Apple's attempts to stop free music streaming has the DOJ investigating

Apple's attempts to stop free music streaming has the DOJ investigating
Apple's new Beats streaming music service is expected to be unveiled along with iOS 8.4 next month. For some time, Apple has been negotiating with performers and labels in an effort to reduce royalty rates. But Apple is also taking another tact. Reports published today suggest that the brass in Cupertino is trying to get music publishers to force streamers like Spotify to stop offering consumers ad-supported free tiers of service. Of Spotify's 60 million subscribers, only 15 million are paying for music.

Apple is believed to be looking to end the free music streaming so that it can aim for Spotify's free and paying customers with a low priced service that undercuts the competition. In addition, Apple is looking to offer exclusive content which it hopes will attract some subscribers. Music labels aren't pleased with the free ad supported tiers offered by Spotify and others, and are willing to listen to what Apple is saying. Apple has reportedly told the labels that it will charge for streaming music after a free trial period. As one music industry source said about the tech titan, "All the way up to Tim Cook, these guys are cutthroat."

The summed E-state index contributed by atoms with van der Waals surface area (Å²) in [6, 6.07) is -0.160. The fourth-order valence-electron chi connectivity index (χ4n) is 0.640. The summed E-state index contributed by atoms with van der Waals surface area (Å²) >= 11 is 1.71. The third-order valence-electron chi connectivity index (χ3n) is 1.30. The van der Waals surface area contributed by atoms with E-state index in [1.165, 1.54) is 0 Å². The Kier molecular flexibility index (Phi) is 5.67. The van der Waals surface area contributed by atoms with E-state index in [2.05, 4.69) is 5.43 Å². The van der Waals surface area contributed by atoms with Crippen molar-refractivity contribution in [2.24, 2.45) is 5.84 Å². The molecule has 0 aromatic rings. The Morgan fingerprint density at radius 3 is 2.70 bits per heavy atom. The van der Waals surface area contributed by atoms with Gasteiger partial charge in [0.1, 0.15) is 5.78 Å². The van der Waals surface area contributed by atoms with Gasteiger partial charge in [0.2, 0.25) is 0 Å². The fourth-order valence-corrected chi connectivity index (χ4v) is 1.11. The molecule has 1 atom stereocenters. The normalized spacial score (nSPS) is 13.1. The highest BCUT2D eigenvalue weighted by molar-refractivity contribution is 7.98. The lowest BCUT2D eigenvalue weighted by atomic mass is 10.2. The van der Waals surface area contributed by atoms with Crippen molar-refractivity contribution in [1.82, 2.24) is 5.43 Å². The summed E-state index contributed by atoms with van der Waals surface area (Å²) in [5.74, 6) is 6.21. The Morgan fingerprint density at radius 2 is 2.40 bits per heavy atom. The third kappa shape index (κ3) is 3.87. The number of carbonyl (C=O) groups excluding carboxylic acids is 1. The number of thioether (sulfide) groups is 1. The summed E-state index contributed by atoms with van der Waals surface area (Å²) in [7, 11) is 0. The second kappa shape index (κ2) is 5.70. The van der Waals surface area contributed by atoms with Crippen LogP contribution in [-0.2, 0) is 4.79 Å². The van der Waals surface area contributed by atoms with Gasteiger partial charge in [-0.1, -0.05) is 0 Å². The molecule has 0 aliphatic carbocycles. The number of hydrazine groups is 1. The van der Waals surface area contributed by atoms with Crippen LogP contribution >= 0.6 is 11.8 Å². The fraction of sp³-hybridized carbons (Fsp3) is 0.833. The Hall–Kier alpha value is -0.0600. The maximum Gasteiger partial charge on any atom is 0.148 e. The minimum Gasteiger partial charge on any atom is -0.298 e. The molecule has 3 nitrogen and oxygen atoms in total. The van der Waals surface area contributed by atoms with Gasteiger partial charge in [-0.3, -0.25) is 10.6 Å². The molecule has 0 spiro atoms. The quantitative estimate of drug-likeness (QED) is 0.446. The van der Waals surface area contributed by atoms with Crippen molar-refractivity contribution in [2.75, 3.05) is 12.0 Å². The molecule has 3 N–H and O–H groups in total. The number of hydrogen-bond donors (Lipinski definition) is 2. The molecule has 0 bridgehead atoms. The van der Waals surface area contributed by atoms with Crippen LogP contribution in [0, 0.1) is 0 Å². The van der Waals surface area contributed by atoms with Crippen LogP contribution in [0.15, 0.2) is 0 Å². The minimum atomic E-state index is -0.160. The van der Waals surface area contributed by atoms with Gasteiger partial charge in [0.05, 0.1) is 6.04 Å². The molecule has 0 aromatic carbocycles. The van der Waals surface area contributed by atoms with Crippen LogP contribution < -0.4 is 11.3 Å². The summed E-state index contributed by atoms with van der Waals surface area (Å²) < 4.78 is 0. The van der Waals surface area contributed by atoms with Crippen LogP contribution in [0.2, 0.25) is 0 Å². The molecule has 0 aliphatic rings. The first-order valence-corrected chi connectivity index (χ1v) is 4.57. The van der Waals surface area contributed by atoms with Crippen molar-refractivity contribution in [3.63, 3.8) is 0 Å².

But Apple's plans are drawing the attention of the Justice Department. The DOJ has allegedly sent out agents to interview employees working for the labels in order to learn about Apple's business tactics. Besides its attempt to pressure music labels into forcing Spotify and others to stop free streaming, Apple supposedly offered to reimburse Universal for lost royalties if the company stops allowing its music to play on YouTube. By trying to remove competition in this manner, Apple could find itself in hot water with the feds.

Apple also is believed to be under investigation by the European Union’s Competition Commission. The later also is interested in checking out Apple's attempts to stop streamers from offering free ad supported music to consumers.

source: TheVerge via PCMag

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